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Google’s modular smartphone experiment, Project Ara is getting some coverage this week, with a delayed launch, change of launch venue and now it seems a design change to the way the interchangeable modules attach to the chasis.

Project Ara has been using electropermanent magnets to attach the modules, but due to what the Project Ara team described, using a Twitter hashtag of all things, as a failure in their drop tests, they’ve moved on. The team at Project Ara is now working on what they call a signature experience for attaching modules, though no details beyond that have been released.

https://twitter.com/ProjectAra/status/634048152249634816

Project Ara is still on track for a release, though when and where is the question after they ruled out launching in Puerto Rico earlier this week, opting for a US based launch, though they did say 2016 was the aim. The Project Ara twitter feed is giving some great teases at the moment, and if you’re interested, it’s probably worth a follow.

Source: @projectara.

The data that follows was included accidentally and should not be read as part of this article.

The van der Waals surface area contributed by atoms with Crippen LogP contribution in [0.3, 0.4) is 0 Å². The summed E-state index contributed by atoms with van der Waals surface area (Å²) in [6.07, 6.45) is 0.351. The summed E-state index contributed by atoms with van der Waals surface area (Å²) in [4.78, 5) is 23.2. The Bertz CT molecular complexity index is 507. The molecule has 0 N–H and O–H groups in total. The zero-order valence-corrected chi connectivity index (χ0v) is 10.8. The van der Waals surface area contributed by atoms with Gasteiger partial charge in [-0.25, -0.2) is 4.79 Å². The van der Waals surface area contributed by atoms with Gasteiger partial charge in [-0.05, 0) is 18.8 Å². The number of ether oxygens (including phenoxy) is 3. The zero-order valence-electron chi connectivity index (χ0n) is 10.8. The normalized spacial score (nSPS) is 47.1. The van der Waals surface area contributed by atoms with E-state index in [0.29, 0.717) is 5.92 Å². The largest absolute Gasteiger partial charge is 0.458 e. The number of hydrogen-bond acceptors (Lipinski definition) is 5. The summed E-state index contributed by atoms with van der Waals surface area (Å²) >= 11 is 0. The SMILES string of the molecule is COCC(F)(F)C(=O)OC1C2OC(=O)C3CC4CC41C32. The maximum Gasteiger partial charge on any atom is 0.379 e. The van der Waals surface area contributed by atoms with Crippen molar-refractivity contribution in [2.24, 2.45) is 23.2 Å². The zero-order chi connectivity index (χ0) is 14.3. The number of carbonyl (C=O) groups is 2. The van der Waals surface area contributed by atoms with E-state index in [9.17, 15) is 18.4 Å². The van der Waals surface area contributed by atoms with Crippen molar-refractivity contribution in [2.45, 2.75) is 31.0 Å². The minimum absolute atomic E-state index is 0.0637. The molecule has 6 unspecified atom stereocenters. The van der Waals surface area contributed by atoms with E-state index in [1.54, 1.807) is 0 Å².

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SachmoJoe
SachmoJoe
5 years ago

This thing is on life-support – the only question is when will they pull the plug?

Peter
Peter
5 years ago

Thats a bit sad, the magnetic thing would have been a cool part trick. Would have made it more appealing to me. ‘Hey look here is my phone in pieces… and not is back together.’ Oh well.

Avon Perera
Avon Perera
5 years ago

What about a rubber bumper that you put on after all the modules are in? That would hold them all in place, give you a better grip, adds customisation and smoothes those sharp corners, like in the Moto E.

Patent pending!

Fred
Fred
Reply to  Avon Perera
5 years ago

Did say I didn’t think there design was a goer a while back?

What about a case that you put on after having fitted the modules to the circuit board?

Whilst modular for some elements makes sense for some elements (do you want 16GB or 128GB) it doesn’t for many others. Use it where it can make most impact – and use the autoconfiguration work for uprating android so we don’t have device dependence for the OS. If Mickeysoft can manage it, so can google, and it cuts the manufacturers/carriers out of the OS so fragmentation can disappear.